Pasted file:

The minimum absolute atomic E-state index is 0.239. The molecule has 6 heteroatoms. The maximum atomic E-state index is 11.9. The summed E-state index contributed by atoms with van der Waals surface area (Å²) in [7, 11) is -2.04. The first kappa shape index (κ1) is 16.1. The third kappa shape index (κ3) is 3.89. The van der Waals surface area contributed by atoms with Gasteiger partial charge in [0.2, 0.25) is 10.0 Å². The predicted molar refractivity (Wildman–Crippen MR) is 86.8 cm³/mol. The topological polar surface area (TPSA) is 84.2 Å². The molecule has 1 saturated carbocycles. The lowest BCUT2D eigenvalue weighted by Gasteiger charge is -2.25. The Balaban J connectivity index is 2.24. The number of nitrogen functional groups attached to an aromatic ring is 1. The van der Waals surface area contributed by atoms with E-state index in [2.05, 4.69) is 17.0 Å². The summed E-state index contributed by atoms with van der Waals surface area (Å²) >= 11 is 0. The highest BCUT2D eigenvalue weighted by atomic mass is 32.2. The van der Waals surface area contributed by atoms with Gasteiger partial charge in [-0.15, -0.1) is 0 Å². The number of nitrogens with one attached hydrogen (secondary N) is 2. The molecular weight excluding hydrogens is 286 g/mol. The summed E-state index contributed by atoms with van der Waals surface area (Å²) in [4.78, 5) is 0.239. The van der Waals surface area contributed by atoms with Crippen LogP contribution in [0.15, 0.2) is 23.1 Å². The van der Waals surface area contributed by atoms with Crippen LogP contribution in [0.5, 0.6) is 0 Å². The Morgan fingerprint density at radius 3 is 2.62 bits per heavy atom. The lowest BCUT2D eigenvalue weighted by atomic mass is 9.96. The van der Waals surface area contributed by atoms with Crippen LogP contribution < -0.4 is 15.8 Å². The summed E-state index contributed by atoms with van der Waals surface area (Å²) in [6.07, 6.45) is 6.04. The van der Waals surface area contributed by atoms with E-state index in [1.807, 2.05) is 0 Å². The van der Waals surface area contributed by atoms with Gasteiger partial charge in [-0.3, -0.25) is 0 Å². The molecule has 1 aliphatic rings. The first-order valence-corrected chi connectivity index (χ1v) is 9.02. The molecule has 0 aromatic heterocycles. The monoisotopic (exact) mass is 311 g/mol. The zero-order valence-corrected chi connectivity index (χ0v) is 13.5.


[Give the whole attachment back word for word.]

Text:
The minimum absolute atomic E-state index is 0.239. The molecule has 6 heteroatoms. The maximum atomic E-state index is 11.9. The summed E-state index contributed by atoms with van der Waals surface area (Å²) in [7, 11) is -2.04. The first kappa shape index (κ1) is 16.1. The third kappa shape index (κ3) is 3.89. The van der Waals surface area contributed by atoms with Gasteiger partial charge in [0.2, 0.25) is 10.0 Å². The predicted molar refractivity (Wildman–Crippen MR) is 86.8 cm³/mol. The topological polar surface area (TPSA) is 84.2 Å². The molecule has 1 saturated carbocycles. The lowest BCUT2D eigenvalue weighted by Gasteiger charge is -2.25. The Balaban J connectivity index is 2.24. The number of nitrogen functional groups attached to an aromatic ring is 1. The van der Waals surface area contributed by atoms with E-state index in [2.05, 4.69) is 17.0 Å². The summed E-state index contributed by atoms with van der Waals surface area (Å²) >= 11 is 0. The highest BCUT2D eigenvalue weighted by atomic mass is 32.2. The van der Waals surface area contributed by atoms with Gasteiger partial charge in [-0.15, -0.1) is 0 Å². The number of nitrogens with one attached hydrogen (secondary N) is 2. The molecular weight excluding hydrogens is 286 g/mol. The summed E-state index contributed by atoms with van der Waals surface area (Å²) in [4.78, 5) is 0.239. The van der Waals surface area contributed by atoms with Crippen LogP contribution in [0.15, 0.2) is 23.1 Å². The van der Waals surface area contributed by atoms with Crippen LogP contribution in [0.5, 0.6) is 0 Å². The Morgan fingerprint density at radius 3 is 2.62 bits per heavy atom. The lowest BCUT2D eigenvalue weighted by atomic mass is 9.96. The van der Waals surface area contributed by atoms with Crippen LogP contribution < -0.4 is 15.8 Å². The summed E-state index contributed by atoms with van der Waals surface area (Å²) in [6.07, 6.45) is 6.04. The van der Waals surface area contributed by atoms with E-state index in [1.807, 2.05) is 0 Å². The van der Waals surface area contributed by atoms with Gasteiger partial charge in [-0.3, -0.25) is 0 Å². The molecule has 1 aliphatic rings. The first-order valence-corrected chi connectivity index (χ1v) is 9.02. The molecule has 0 aromatic heterocycles. The monoisotopic (exact) mass is 311 g/mol. The zero-order valence-corrected chi connectivity index (χ0v) is 13.5.